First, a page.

Residents angered at dumping on city street

02:21, Jan 04 2013

Bums are sifting through a never-ending pile of dumped mattresses, televisions and dirty nappies on a Palmerston North street and property owners are fed up with it.

Over the past year, the grassy area around Albert St's clothing bin has become a popular spot to dump unsightly and odorous rubbish.

Neighbour Sara Alessandra said it was disgusting and was attracting wild cats.

"It looks like the Mongrel Mob has moved in next door.

"It's just started in the last year but there have been times when the place is just overflowing with rubbish."

Genuine deterrents like cameras and fines would scare people off but the Palmerston North City Council had done nothing to prevent the dumping, she said.

"I actually don't blame people for dumping.

"The cost to do it is so high that some people just can't afford to take it to the dump.

"It's the council that have got a lot to answer for."

Neighbour Sam Drummond said the rubbish pile was not just attracting wild cats.

"Now we have got bums sifting through it.

" 'Trolley-man' is getting closer and closer.

"One of these days he's going to make a house in the rubbish."

The Drummonds have been policing the area themselves in an attempt to stop people dumping.

Mr Drummond said he had even caught a "well-known businessman" red-handed. "There's names, addresses, bills, all through the rubbish they dump."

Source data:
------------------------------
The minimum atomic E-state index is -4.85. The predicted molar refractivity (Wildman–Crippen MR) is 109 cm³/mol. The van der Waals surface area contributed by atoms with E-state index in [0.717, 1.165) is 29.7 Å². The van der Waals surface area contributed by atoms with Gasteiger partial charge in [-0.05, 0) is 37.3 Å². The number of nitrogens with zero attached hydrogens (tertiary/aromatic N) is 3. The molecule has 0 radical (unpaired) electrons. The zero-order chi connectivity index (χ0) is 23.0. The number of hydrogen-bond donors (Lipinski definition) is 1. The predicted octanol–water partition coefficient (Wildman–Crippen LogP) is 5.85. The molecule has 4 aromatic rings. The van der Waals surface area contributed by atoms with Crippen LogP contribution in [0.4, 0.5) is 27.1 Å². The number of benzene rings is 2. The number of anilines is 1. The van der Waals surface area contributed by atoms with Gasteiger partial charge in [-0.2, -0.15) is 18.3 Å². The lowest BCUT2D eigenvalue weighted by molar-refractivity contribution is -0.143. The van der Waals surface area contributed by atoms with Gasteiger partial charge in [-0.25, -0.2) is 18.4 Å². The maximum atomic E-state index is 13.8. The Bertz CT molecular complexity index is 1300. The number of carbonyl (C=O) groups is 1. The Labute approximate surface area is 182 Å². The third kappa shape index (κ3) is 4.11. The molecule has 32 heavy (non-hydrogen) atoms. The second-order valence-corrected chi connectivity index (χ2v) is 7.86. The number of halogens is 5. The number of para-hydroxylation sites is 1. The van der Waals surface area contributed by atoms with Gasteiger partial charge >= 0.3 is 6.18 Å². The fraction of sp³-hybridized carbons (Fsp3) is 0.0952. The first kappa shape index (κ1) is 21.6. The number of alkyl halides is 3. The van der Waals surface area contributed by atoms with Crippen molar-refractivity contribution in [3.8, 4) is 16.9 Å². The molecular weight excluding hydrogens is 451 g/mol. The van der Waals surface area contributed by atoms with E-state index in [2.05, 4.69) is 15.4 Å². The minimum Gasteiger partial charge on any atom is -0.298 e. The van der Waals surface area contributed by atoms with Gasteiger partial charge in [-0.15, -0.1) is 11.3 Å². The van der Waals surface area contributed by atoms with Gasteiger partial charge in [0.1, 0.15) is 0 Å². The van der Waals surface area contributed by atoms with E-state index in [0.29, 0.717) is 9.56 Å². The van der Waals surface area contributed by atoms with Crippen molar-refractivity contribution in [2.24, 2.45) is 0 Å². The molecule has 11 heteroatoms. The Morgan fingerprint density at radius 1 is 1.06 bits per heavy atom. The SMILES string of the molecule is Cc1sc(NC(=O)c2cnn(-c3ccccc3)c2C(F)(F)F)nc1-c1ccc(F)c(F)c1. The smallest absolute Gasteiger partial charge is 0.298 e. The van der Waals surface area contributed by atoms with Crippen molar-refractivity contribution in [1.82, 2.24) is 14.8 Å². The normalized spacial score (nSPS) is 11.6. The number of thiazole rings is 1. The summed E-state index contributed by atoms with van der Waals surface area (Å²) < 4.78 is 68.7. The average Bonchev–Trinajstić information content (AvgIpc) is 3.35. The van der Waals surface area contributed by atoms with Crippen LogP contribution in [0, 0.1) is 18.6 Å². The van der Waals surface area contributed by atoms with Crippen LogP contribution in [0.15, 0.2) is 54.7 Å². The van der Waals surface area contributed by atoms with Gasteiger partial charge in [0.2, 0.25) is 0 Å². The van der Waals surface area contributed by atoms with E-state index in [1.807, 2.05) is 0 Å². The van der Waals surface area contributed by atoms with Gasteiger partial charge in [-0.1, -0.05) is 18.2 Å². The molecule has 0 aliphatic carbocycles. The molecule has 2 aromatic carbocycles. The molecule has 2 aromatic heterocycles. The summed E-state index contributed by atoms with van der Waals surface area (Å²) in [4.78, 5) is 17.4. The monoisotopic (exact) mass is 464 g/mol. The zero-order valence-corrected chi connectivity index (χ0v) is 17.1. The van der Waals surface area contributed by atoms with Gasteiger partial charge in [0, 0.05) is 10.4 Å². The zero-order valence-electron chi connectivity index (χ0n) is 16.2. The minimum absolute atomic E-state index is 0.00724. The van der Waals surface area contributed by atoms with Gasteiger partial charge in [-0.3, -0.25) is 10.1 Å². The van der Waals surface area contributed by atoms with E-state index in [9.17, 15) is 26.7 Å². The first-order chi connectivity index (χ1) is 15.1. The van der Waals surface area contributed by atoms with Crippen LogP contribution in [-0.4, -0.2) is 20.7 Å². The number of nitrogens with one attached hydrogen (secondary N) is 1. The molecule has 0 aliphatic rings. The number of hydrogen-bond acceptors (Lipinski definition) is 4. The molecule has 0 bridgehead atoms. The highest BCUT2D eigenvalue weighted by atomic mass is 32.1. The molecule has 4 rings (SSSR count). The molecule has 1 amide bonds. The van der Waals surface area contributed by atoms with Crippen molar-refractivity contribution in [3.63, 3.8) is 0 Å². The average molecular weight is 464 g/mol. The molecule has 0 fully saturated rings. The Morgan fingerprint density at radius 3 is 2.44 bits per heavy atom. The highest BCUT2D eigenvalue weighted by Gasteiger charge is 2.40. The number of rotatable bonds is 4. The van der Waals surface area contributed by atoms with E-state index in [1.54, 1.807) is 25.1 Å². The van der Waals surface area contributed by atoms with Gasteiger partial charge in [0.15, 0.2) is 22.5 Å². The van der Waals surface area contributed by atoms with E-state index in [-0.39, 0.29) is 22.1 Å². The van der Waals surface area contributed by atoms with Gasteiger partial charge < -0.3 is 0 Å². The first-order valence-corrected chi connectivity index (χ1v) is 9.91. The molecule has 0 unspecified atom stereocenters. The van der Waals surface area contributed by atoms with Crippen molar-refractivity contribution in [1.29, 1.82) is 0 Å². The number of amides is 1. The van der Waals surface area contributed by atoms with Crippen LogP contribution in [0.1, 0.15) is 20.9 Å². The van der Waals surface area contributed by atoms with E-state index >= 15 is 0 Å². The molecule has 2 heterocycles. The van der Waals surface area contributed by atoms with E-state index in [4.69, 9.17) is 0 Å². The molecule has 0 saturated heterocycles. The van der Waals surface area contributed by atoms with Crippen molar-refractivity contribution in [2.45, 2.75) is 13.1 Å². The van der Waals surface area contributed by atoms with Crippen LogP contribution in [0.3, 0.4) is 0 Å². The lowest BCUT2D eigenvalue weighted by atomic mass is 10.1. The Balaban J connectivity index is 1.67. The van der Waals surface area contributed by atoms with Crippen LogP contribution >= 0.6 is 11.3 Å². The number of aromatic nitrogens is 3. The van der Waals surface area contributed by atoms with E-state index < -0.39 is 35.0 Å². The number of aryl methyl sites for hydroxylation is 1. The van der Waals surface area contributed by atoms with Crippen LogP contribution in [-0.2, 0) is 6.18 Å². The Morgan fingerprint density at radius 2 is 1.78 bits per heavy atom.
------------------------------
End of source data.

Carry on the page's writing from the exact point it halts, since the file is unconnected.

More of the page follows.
People were surprisingly brazen, especially given that the Ferguson St Recycling Centre was just 200 metres away.

"The other day I told someone off as they were dumping stuff.

"I yelled out my car window, 'it's not a flaming rubbish bin' and they chucked it all back in their car but then later on, they dumped it when I wasn't looking."

Louise Drummond said the rubbish pile was getting worse, ruining the area. "It seems to happen so often that people actually think they are allowed to do it.

"I think if we tried to sell this house, that pile would bring the price down by itself."

If the council got rid of the clothing bin, that might solve the problem, she said. Head of environmental protection services Wayne Jameson said Albert St's clothing bin was the most problematic in the city.

The council had been picking up the rubbish and had handed out six infringement notices from scanning it.

Mr Jameson said the council could only be reactive rather than proactive when it came to dumping.

"How do you think we would resolve the problem apart from having someone sitting there?

"There's actually not a lot we can do if someone makes up their mind that they want to dump rubbish."

If members of the public spotted someone dumping they should note down the number plate and ring the council, he said.

"Some community assistance would be great."


Manawatu Standard